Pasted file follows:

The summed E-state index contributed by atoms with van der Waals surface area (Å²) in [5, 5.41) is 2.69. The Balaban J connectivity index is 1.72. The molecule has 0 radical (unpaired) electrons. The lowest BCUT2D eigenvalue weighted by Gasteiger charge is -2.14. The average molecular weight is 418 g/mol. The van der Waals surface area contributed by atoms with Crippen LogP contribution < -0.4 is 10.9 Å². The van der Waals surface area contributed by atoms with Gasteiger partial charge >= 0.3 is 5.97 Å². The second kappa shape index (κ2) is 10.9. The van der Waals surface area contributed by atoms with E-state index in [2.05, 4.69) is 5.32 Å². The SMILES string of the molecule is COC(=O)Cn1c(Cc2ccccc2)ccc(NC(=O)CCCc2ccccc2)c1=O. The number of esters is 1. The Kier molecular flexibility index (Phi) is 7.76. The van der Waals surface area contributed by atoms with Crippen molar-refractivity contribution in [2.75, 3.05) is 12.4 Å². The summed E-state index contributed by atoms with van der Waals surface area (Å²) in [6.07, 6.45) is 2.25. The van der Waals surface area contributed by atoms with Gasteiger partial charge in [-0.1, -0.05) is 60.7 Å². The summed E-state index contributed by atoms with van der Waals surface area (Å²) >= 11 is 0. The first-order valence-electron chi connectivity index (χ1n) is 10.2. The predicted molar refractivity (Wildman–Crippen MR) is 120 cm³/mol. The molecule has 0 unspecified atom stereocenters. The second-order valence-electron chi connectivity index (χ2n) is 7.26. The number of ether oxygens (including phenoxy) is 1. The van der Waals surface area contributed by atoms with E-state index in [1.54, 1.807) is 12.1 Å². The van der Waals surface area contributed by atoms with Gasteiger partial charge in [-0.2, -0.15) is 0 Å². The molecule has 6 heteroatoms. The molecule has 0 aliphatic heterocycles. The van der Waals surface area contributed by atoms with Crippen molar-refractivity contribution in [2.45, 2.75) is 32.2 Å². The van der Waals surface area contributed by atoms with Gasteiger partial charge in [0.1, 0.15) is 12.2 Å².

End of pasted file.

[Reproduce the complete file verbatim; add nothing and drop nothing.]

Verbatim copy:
The summed E-state index contributed by atoms with van der Waals surface area (Å²) in [5, 5.41) is 2.69. The Balaban J connectivity index is 1.72. The molecule has 0 radical (unpaired) electrons. The lowest BCUT2D eigenvalue weighted by Gasteiger charge is -2.14. The average molecular weight is 418 g/mol. The van der Waals surface area contributed by atoms with Crippen LogP contribution < -0.4 is 10.9 Å². The van der Waals surface area contributed by atoms with Gasteiger partial charge >= 0.3 is 5.97 Å². The second kappa shape index (κ2) is 10.9. The van der Waals surface area contributed by atoms with E-state index in [2.05, 4.69) is 5.32 Å². The SMILES string of the molecule is COC(=O)Cn1c(Cc2ccccc2)ccc(NC(=O)CCCc2ccccc2)c1=O. The number of esters is 1. The Kier molecular flexibility index (Phi) is 7.76. The van der Waals surface area contributed by atoms with Crippen molar-refractivity contribution in [2.75, 3.05) is 12.4 Å². The summed E-state index contributed by atoms with van der Waals surface area (Å²) in [6.07, 6.45) is 2.25. The van der Waals surface area contributed by atoms with Gasteiger partial charge in [-0.1, -0.05) is 60.7 Å². The summed E-state index contributed by atoms with van der Waals surface area (Å²) >= 11 is 0. The first-order valence-electron chi connectivity index (χ1n) is 10.2. The predicted molar refractivity (Wildman–Crippen MR) is 120 cm³/mol. The molecule has 0 unspecified atom stereocenters. The second-order valence-electron chi connectivity index (χ2n) is 7.26. The number of ether oxygens (including phenoxy) is 1. The van der Waals surface area contributed by atoms with E-state index in [1.54, 1.807) is 12.1 Å². The van der Waals surface area contributed by atoms with Gasteiger partial charge in [-0.2, -0.15) is 0 Å². The molecule has 6 heteroatoms. The molecule has 0 aliphatic heterocycles. The van der Waals surface area contributed by atoms with Crippen molar-refractivity contribution in [2.45, 2.75) is 32.2 Å². The van der Waals surface area contributed by atoms with Gasteiger partial charge in [0.1, 0.15) is 12.2 Å².